Jays, Crows, and Ravens of Maricopa County
Steller's Jay Cyanocitta stelleri
The Steller's Jay is found in mountain coniferous forests in it's range throughout western North America. This beautiful jay is distinctive, having a long and pointed crest, much longer than other jays in North America. The Steller's Jay has a variety of different vocalizations, which include the imitation of a Red-tailed Hawk. If a Red-tailed Hawk is nearby, the Steller's Jay may imitate it's scream, which makes other birds aware of it's presence. Steller's Jays are usually found in medium-sized flocks and can be solitary, feeding on nuts and seeds, insects, fruits, and human leftovers at campsites. In campgrouds, Steller's Jays are commonly thought of as "campsite birds", and gather together when there are high food sources. The Steller's Jay is very common in the northern half of Arizona, found in habitats that consist of high elevation forests. In Maricopa County, Steller's Jays are annual in the high elevations of the Highway 87 Area (Area 1). There may be anywhere from small to irruptive numbers, depending on the year. Try Mount Ord, Slate Creek Divide, and Four Peaks Wilderness for this bird. In some years on rare occasions, Steller's Jays may wander into lower desert habitats to find more food sources when the normal source is scarce.
Western Scrub-Jay Aphelocoma californica
The Western Scrub-Jay is a permanent resident in Maricopa County, where it favors areas especially with open and chaparral hillsides with junipers, and also pine and oak forest. Like most jays, it is a noisy bird, as it's voice often gives away it's presence. This bird is often very social, and is usually seen in small flocks. It is quite the omnivore, eating a variety of food sources including insects, lizards, fruits, seeds, and the young of other birds. Western Scrub-Jays are most often seen in small flocks actively flying from one tree to another, and are usually shy and hard to approach. In Maricopa County, good places to see Western Scrub-Jays are: Area 1 (Four Peaks Wilderness, Sunflower, Bushnell Tanks, Mount Ord, Slate Creek Divide) and Area 11 (Lower Camp Creek, Mount Humboldt, and Seven Springs Recreation Area). The Western Scrub-Jay outside of Maricopa County is common throughout Arizona and is widespread throughout the west. There are other closely related species of Scrub-Jays: the Island and Florida Scrub-Jays, which were all one complex species called Scrub Jay (Western was one of them), and they were before treated as subspecies before a triple split. The Western Scrub-Jay has two distinct subspecies populations in western North America: one found in the interior west (our bird), and the other one on coastal states, which may be another two separate species.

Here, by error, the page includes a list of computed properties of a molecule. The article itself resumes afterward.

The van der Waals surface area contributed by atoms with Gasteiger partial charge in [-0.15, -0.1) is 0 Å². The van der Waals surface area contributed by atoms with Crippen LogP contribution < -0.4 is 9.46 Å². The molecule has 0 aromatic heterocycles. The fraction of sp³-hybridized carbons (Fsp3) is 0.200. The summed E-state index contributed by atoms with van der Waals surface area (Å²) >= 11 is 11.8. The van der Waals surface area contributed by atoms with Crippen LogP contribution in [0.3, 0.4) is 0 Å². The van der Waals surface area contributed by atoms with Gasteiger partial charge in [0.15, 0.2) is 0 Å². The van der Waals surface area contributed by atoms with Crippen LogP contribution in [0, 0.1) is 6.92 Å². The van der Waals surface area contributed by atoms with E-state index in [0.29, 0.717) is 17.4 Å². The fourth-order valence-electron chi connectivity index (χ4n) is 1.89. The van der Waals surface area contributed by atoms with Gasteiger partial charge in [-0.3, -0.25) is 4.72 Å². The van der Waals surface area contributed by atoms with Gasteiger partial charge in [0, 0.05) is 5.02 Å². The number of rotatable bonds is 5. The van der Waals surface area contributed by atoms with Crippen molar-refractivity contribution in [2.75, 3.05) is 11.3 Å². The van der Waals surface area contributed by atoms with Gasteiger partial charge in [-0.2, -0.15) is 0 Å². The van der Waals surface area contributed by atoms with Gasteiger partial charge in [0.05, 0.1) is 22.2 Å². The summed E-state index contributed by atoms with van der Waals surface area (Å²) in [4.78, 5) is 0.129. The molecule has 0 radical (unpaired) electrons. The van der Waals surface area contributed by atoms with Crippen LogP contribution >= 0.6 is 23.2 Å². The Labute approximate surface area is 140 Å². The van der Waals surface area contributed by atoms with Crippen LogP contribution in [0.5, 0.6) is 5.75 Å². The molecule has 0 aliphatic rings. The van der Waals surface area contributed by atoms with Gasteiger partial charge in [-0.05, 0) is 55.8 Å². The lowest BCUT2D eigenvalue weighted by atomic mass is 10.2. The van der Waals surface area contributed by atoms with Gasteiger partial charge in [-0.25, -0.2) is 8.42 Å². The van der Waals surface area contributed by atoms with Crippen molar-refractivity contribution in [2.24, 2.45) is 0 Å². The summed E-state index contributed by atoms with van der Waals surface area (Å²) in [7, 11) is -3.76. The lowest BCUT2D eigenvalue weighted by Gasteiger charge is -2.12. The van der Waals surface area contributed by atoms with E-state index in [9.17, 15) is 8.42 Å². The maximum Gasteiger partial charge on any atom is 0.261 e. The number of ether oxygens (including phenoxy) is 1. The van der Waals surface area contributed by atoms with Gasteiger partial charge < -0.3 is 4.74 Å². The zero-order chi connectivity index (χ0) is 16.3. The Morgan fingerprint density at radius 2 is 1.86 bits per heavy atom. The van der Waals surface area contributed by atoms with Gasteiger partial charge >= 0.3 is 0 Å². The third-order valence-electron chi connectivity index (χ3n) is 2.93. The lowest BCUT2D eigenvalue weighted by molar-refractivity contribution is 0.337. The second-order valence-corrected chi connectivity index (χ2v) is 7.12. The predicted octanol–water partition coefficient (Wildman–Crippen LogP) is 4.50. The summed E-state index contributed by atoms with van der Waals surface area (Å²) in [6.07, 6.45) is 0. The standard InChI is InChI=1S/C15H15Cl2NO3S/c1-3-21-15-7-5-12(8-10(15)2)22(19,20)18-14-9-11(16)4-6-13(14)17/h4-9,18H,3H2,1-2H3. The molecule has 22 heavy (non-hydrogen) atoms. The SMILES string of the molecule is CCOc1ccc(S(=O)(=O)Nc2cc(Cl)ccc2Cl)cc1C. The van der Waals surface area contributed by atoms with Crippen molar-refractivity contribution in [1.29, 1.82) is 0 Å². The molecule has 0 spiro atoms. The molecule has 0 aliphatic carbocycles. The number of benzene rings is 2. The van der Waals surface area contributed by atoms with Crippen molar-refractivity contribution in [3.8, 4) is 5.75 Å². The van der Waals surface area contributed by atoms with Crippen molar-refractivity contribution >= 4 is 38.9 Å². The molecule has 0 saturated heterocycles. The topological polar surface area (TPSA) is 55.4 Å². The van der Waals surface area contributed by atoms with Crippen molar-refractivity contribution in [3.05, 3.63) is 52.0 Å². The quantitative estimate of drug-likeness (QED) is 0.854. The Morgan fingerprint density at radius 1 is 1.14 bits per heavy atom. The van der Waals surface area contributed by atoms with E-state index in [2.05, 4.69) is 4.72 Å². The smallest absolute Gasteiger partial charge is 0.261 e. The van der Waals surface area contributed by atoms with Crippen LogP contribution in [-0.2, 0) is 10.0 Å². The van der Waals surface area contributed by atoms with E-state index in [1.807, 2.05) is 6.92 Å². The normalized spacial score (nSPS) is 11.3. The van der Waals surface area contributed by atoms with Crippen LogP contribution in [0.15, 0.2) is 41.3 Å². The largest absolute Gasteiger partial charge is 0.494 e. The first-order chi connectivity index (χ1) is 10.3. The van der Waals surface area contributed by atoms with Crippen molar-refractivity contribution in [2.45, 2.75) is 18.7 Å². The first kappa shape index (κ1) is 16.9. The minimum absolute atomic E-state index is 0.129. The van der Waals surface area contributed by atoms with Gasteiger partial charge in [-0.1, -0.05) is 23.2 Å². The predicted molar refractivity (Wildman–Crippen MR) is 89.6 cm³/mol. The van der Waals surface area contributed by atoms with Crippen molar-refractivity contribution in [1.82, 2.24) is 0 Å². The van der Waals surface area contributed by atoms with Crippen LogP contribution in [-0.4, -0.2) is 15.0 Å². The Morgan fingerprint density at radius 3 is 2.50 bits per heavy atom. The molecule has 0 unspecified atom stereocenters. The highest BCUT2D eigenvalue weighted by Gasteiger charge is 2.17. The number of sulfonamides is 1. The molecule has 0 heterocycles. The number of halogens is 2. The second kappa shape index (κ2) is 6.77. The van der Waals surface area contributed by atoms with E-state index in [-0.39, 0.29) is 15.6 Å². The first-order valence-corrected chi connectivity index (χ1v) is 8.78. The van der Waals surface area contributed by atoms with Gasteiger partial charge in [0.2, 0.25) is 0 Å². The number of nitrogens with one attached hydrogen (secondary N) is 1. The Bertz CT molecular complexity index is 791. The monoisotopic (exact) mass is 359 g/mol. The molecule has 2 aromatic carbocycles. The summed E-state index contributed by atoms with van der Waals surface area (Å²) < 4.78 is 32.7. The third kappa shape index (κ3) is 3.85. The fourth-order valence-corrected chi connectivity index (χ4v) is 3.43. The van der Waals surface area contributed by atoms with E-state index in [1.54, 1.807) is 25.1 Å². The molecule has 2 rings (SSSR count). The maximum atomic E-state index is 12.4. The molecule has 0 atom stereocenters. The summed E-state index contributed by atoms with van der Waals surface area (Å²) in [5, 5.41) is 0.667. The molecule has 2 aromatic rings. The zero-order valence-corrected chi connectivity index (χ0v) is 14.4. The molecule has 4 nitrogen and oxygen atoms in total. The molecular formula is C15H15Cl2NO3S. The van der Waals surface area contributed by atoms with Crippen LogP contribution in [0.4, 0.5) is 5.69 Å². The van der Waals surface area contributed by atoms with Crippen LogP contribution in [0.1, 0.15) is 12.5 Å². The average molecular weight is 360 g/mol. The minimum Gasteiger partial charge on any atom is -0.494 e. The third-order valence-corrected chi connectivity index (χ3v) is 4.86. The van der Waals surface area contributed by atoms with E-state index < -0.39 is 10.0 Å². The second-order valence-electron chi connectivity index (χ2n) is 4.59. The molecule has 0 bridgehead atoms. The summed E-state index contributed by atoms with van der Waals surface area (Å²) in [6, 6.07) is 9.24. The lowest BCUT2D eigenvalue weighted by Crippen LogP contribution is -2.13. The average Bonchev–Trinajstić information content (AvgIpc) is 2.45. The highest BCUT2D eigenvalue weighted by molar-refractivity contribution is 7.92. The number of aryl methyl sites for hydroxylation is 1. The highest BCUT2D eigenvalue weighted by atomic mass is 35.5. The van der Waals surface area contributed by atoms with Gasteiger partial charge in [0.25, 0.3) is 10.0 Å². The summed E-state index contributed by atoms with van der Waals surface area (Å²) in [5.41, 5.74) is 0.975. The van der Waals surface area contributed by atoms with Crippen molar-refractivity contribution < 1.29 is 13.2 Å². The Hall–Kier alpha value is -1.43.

Common Raven Corvus corax
The title for the largest songbird in North America belongs to the Common Raven. This big bird is the size of a large hawk, and often soars like one too. The Common Raven is found throughout the western Lower 48, all of Canada, Alaska, and some of the northeastern parts of the Lower 48. It is found in a variety of habitats, ranging from hot and arid deserts to high elevation mountains and forests. The raven is an intellegent bird, and soars and flies throughout the day just for the mere fun of it. It has a variety of different vocalizations and is a classic example of an omnivore, as it eats a good variety of different foods. Ravens are often very tame and accept food handouts from people. The Raven is also solitary much of the time except during winter, where large flocks gather together to feed. In Maricopa County, the Common Raven can be found throughout the year in any area (Area 1-13), and is much more common in winter, although is is common all year.
Also keep an eye out for....
Mexican Jay Aphelocoma wollweberi
In pine and oak woodlands in southeastern Arizona, southwestern New Mexico, and south Texas, the Mexican Jay makes it's home in a small North American range. This noisy jay is often heard, as it travels through woodlands in family groups. These family groups may have anywhere from 5 to more than 20 birds, where there are a few breeding pairs in the flock, as well as birds that are related that help raise the young and defend territories. The Mexican Jay is also an omnivorous bird, like the other jays mentioned above. This bird is very easy to view and is very bold around people. In Maricopa County, several groups of Mexican Jays come into the county annually, mainly in the spring and summer months, and the bird is generally rare on a county level. These birds are found in family groups who wander north of their usual range. Slate Creek Divide (Area 1) is usually the best location for finding the Mexican Jay in Maricopa County with good pine and oak forests . Mount Ord and Four Peaks (Area 1) are other good possibilities for seeing this species in the county, which are made up of pine and oak forests also.
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